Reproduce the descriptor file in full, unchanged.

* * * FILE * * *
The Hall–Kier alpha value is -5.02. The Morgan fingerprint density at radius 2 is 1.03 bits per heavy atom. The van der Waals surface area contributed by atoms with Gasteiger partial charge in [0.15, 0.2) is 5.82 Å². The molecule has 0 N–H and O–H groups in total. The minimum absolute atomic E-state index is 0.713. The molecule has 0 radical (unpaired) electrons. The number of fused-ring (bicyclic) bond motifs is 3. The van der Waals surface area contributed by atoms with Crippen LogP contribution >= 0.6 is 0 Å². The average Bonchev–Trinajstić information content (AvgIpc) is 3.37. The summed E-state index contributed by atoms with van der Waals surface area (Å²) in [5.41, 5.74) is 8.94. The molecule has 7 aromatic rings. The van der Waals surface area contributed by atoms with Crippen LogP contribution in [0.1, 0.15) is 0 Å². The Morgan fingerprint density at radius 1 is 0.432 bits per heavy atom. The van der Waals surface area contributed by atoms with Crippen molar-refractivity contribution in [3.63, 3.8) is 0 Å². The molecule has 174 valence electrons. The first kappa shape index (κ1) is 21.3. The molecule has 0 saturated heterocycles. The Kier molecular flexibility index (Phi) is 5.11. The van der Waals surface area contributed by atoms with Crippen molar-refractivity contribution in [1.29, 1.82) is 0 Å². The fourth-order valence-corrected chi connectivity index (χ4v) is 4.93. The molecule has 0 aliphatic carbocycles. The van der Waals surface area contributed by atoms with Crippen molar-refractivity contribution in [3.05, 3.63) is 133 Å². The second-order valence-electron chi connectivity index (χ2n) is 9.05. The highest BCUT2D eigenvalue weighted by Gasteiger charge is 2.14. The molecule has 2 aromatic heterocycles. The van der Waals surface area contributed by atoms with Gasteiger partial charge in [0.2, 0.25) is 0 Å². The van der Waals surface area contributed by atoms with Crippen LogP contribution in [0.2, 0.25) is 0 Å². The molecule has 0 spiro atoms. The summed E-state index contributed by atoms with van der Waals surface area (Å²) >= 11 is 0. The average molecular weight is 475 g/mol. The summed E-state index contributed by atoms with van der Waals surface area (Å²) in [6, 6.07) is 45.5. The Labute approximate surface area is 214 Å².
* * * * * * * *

The Hall–Kier alpha value is -5.02. The Morgan fingerprint density at radius 2 is 1.03 bits per heavy atom. The van der Waals surface area contributed by atoms with Gasteiger partial charge in [0.15, 0.2) is 5.82 Å². The molecule has 0 N–H and O–H groups in total. The minimum absolute atomic E-state index is 0.713. The molecule has 0 radical (unpaired) electrons. The number of fused-ring (bicyclic) bond motifs is 3. The van der Waals surface area contributed by atoms with Crippen LogP contribution >= 0.6 is 0 Å². The average Bonchev–Trinajstić information content (AvgIpc) is 3.37. The summed E-state index contributed by atoms with van der Waals surface area (Å²) in [5.41, 5.74) is 8.94. The molecule has 7 aromatic rings. The van der Waals surface area contributed by atoms with Crippen LogP contribution in [0.1, 0.15) is 0 Å². The Morgan fingerprint density at radius 1 is 0.432 bits per heavy atom. The van der Waals surface area contributed by atoms with Crippen molar-refractivity contribution in [3.63, 3.8) is 0 Å². The molecule has 174 valence electrons. The first kappa shape index (κ1) is 21.3. The molecule has 0 saturated heterocycles. The Kier molecular flexibility index (Phi) is 5.11. The van der Waals surface area contributed by atoms with Crippen molar-refractivity contribution in [1.29, 1.82) is 0 Å². The fourth-order valence-corrected chi connectivity index (χ4v) is 4.93. The molecule has 0 aliphatic carbocycles. The van der Waals surface area contributed by atoms with Crippen molar-refractivity contribution in [3.05, 3.63) is 133 Å². The second-order valence-electron chi connectivity index (χ2n) is 9.05. The highest BCUT2D eigenvalue weighted by Gasteiger charge is 2.14. The molecule has 2 aromatic heterocycles. The van der Waals surface area contributed by atoms with Gasteiger partial charge in [0.2, 0.25) is 0 Å². The van der Waals surface area contributed by atoms with Crippen LogP contribution in [0.2, 0.25) is 0 Å². The molecule has 0 spiro atoms. The summed E-state index contributed by atoms with van der Waals surface area (Å²) >= 11 is 0. The average molecular weight is 475 g/mol. The summed E-state index contributed by atoms with van der Waals surface area (Å²) in [6, 6.07) is 45.5. The Labute approximate surface area is 214 Å².